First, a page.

Personalized Toothbrushes: Fun for Kids and Sanity-Saving for Parents

If you, like many parents, struggle to get your children to brush their teeth, you may be at your wit's end. In fact, you might even be tempted to throw in the towel and lay off good brushing habits. Your children are going to lose their baby teeth eventually anyway, so does it really matter? Good oral health habits set the stage for hygiene habits in the future. At some point, your children will be responsible for their own teeth. If you don't give them the tools to do a good job, they may face dental problems down the road. Enter personalized toothbrushes! Kids are notorious for being willing to do otherwise undesirable things if they have a role and a choice in the process.

Your local drugstore might sell personalized toothbrushes that come with stickers. Your child can choose the ones he likes the most and stick them to his toothbrush. But you don't have to spring for these if you already have a large stash of stickers lying around the house. Purchase a plain toothbrush at the store and let your child choose stickers from his art box to decorate it with. Or use brightly colored tempura paints and a small paintbrush, letting him paint small dots, swirls or his name on his toothbrush. Let the paint dry before brushing.

Letting your child custom design his personalized toothbrush and have a hand in its appearance goes a long way toward motivating him to actually use it. You likely will still have to stand nearby and put the finishing touches on the brushing job, but getting to admire his handiwork every morning and night is fun and motivating. If his skills start to lag or he loses interest in brushing, buy a new toothbrush and start over. Fortunately, toothbrushes are inexpensive and won't break the bank if you decorate a new one every month or so.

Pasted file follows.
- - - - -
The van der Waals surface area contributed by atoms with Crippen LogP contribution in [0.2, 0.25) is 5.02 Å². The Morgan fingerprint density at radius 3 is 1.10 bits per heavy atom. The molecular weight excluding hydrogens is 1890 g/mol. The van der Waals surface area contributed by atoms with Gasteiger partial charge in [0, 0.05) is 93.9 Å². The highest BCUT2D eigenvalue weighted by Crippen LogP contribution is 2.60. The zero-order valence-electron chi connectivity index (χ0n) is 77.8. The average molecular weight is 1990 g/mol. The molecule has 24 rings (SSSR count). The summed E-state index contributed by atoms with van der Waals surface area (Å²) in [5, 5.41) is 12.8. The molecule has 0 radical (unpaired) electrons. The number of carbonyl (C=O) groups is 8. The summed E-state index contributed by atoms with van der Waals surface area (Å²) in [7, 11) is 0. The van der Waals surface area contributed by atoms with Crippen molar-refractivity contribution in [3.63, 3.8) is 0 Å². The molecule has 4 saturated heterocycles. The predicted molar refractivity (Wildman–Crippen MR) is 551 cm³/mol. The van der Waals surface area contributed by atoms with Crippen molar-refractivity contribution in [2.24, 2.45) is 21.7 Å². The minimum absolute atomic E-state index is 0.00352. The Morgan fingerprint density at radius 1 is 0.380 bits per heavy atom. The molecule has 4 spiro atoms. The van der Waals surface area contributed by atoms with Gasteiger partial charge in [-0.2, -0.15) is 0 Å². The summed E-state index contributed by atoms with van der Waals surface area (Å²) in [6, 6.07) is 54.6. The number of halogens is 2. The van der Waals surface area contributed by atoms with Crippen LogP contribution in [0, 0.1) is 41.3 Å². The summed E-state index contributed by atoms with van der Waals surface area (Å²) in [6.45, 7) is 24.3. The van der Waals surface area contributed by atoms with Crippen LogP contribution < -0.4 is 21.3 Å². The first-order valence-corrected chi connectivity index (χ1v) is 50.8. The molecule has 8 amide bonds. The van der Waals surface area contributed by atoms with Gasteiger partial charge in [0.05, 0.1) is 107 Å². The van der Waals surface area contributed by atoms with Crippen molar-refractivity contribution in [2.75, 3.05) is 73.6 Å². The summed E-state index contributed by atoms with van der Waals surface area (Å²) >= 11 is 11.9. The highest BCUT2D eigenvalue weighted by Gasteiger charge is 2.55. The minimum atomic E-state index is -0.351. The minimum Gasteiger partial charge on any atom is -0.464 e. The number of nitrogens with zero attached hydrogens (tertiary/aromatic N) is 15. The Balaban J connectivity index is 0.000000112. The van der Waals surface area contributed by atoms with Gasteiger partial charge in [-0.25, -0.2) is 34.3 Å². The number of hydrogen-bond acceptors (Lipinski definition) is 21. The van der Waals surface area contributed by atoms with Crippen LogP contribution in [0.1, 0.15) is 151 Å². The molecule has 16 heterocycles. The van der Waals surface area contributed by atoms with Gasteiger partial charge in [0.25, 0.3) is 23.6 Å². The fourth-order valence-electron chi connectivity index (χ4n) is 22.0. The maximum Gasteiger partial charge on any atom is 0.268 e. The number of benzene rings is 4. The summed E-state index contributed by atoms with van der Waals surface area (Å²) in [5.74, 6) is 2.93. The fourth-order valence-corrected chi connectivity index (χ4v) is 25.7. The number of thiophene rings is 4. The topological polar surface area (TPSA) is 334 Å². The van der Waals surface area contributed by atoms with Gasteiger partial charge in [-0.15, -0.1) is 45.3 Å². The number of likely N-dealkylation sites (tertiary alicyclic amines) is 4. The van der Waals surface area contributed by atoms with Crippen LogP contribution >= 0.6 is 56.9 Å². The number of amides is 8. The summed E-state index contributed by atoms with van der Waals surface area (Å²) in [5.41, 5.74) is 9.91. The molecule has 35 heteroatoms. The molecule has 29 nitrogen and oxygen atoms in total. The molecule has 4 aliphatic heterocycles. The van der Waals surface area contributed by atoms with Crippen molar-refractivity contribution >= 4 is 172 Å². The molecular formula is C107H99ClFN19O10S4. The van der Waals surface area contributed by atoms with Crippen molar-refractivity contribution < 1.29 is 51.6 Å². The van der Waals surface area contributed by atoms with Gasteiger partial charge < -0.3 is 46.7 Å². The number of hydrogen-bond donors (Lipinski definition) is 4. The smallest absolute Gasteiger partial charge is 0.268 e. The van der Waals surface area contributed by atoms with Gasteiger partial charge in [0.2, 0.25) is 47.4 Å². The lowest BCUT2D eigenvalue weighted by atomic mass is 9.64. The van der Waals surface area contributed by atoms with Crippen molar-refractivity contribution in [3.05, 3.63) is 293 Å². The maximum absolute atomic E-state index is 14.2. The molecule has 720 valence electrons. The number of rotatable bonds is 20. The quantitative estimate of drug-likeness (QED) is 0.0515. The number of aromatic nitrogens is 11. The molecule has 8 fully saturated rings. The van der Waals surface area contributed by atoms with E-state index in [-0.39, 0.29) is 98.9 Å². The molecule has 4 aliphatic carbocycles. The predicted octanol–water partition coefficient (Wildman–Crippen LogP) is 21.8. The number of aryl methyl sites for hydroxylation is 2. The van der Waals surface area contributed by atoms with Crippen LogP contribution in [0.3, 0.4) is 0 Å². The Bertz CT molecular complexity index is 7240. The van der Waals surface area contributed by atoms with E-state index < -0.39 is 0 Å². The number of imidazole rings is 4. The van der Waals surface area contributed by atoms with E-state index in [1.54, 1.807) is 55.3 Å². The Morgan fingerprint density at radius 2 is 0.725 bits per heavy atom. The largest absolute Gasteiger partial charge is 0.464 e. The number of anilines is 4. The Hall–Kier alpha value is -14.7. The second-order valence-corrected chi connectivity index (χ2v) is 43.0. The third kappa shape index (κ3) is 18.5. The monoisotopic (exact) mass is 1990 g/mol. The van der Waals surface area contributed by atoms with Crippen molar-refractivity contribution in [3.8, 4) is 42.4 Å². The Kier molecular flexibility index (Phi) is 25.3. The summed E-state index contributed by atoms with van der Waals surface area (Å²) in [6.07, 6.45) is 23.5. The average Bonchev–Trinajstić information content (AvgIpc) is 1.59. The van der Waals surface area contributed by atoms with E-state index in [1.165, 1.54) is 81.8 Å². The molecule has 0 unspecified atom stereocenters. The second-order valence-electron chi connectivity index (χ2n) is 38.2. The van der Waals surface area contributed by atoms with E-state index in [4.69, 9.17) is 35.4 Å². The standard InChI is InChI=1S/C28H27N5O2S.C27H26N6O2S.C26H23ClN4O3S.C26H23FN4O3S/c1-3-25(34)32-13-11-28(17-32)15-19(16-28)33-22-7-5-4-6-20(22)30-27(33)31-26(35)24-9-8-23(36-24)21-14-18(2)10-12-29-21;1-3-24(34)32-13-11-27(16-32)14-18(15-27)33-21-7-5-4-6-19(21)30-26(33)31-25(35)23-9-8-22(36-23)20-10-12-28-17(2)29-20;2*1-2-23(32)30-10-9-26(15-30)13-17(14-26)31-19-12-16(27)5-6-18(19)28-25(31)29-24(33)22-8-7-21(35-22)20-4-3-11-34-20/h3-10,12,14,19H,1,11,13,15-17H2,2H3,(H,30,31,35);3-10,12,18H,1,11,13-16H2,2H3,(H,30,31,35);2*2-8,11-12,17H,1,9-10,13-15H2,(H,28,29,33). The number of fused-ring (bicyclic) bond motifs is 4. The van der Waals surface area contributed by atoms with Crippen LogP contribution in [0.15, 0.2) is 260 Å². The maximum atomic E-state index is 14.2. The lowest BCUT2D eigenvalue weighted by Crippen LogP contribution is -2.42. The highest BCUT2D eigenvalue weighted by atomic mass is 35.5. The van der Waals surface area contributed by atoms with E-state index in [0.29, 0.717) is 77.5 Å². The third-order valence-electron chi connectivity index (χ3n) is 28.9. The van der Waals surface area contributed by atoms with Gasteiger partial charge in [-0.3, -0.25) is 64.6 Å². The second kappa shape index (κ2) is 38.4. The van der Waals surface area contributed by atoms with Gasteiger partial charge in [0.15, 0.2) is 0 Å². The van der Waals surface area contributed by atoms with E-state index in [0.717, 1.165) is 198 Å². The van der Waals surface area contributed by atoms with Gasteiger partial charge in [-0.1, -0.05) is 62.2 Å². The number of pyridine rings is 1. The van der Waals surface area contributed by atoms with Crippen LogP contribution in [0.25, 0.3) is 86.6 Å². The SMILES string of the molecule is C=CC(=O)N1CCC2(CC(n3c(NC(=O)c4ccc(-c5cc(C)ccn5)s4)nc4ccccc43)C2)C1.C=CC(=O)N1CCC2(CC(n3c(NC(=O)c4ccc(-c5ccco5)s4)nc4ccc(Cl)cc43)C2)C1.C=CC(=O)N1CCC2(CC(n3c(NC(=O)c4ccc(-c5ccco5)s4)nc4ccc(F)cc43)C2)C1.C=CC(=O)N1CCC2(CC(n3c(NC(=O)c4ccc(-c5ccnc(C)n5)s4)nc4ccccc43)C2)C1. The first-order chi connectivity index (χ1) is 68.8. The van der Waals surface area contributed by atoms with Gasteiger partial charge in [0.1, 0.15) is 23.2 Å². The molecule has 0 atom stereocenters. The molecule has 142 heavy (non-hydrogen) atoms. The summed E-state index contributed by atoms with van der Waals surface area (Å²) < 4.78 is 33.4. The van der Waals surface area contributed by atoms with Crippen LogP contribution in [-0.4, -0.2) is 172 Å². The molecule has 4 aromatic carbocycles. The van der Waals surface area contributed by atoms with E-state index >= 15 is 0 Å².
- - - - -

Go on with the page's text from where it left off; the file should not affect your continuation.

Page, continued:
A word about safety: Stickers can be a choking hazard for toddlers. Make sure the stickers are firmly attached when you decorate the toothbrush, and check it every few days to make sure stickers aren't coming loose. Remove any peeling stickers and replace them. If your child chooses to paint his toothbrush, make sure you use nontoxic paint.

This article is intended to promote understanding of and knowledge about general oral health topics. It is not intended to be a substitute for professional advice, diagnosis or treatment. Always seek the advice of your dentist or other qualified healthcare provider with any questions you may have regarding a medical condition or treatment.

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